|Publication number||US7928870 B2|
|Application number||US 12/034,986|
|Publication date||Apr 19, 2011|
|Filing date||Feb 21, 2008|
|Priority date||Feb 21, 2008|
|Also published as||US20090212986|
|Publication number||034986, 12034986, US 7928870 B2, US 7928870B2, US-B2-7928870, US7928870 B2, US7928870B2|
|Inventors||Dean C. Matsen|
|Original Assignee||Honeywell International Inc.|
|Export Citation||BiBTeX, EndNote, RefMan|
|Patent Citations (25), Non-Patent Citations (1), Classifications (7), Legal Events (2)|
|External Links: USPTO, USPTO Assignment, Espacenet|
The invention pertains to signal processing, and particularly to reconstructive signal processing.
The invention is a system for reading high-frequency pulses through a low-pass filter.
The present invention is an approach for using an analog input from which a pulse count may be obtained indirectly. The input signal to a low-pass filter of the present approach cannot realistically be used for the count in absence of additional hardware to pick up the signal. Additional hardware means undesired expense. In the present approach, pulse counting of the input may be achieved without adding any hardware specific to counting, like a second path for the input signal, which could be a high frequency path around the filter. In the present approach, the input signal may be reconstructed after the filter. This approach appears to work even if there is a resistor-capacitor (RC) filter in the analog input hardware that severely attenuates frequencies in the range of which pulses are to be counted. The present approach may essentially include reading high frequency pulses coming through a strong low-pass filter.
Pulse counting hardware may be different from analog input hardware partially because the bandwidth needed for pulse counting appears to be in conflict with the low-pass filtering requirements of an analog input.
At a highest level, the present approach may operate by nearly exactly reconstructing the original signal being input to the RC filter. This approach may appear workable in a manner contrary to normal intuition. Further, it may be done more simply than intuition would suggest. The present approach may be done without accumulating any state information except for a previous sample value. This may eliminate the possibility of long term round off, drift, or instability. It also means that the present approach may work accurately at arbitrarily low frequencies.
Other approaches may include specific inputs that count pulses, but are not capable of doing any analog-to-digital conversion, and do not share terminals with analog input hardware. This generally adds costs to the product because more hardware appears to be required.
Still other approaches may include sharing the same input terminals between an analog input and pulse-counting input, but ultimately have the signal go through two different paths. This appears to be basically the same as having dedicated pulse-counting hardware, except that the terminals are shared with analog input hardware. Once again, these approaches may involve added costs for the pulse counting capability.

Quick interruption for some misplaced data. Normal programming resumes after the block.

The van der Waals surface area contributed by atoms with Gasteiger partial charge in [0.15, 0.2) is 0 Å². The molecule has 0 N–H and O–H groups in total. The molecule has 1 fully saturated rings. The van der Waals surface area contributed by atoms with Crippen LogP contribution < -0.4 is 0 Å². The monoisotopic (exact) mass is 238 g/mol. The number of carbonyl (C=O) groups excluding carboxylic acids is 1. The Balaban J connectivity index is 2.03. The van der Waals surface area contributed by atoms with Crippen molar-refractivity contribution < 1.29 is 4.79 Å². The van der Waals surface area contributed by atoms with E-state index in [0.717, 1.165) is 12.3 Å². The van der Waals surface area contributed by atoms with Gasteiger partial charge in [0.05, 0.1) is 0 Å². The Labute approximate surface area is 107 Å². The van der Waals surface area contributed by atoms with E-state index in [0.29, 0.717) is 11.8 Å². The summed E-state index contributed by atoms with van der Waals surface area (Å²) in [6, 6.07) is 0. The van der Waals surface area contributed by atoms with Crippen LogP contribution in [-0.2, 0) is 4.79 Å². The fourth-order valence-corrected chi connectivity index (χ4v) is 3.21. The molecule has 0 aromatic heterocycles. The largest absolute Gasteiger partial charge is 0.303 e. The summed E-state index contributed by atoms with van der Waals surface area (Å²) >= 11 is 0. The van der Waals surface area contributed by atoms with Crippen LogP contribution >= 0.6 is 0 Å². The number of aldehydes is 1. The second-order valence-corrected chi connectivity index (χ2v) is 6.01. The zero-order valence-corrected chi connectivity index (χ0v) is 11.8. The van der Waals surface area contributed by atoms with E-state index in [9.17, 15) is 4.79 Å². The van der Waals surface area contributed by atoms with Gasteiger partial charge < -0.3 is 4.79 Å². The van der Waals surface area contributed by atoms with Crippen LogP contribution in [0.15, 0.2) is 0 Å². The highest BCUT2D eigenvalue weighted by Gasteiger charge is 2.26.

The present pulse counting approach may include an input block for providing biasing and filtering. The present counting approach may be shown with an example which involves re-engineering a pulse counting algorithm using a low-pass RC filter on the input.
It may be noted that by doing a computation on the differences between consecutive A/D readings, pulses through an RC filter could be counted. But there may be some difficulties with using a fixed threshold; however, it appears that some sort of relatively simple incremental state-maintaining algorithm might accomplish the task of counting pulses. Whatever algorithm is to be used, it should be simple, run at about 640 Hz, and do computations for up to three channels for certain product needs, but there may be more or less channels.
One may consider the following example, in which a 100 Hz square wave is presented at the input immediately following the tail end of a very long square wave. If one were to set a fixed threshold at 512 Hz, the system would miss the first two pulses following the long pulse. However, this could possibly be alleviated by having a moving threshold. For instance, the threshold may simply be the output of a low-pass IIR (infinite impulse response) filter with a lower frequency than the RC filter itself (but not so low that the threshold would fail to keep up with the special case shown herein). However, if the threshold reacts fast enough for such case, one's intuition may indicate that it would not function properly over the other extreme case of a ten minute long square wave (i.e., it would tend to follow such a long square wave too closely).
Ultimately, one thing that may indicate having the wrong solution is a situation where the input is a ten minute line sine wave. Then the slowly-moving-threshold approach would appear to simply follow the sine wave and not provide a useful threshold point at all. One might argue that responding to a sine wave is not needed, but one may have to admit that certain designs do respond to a sine wave.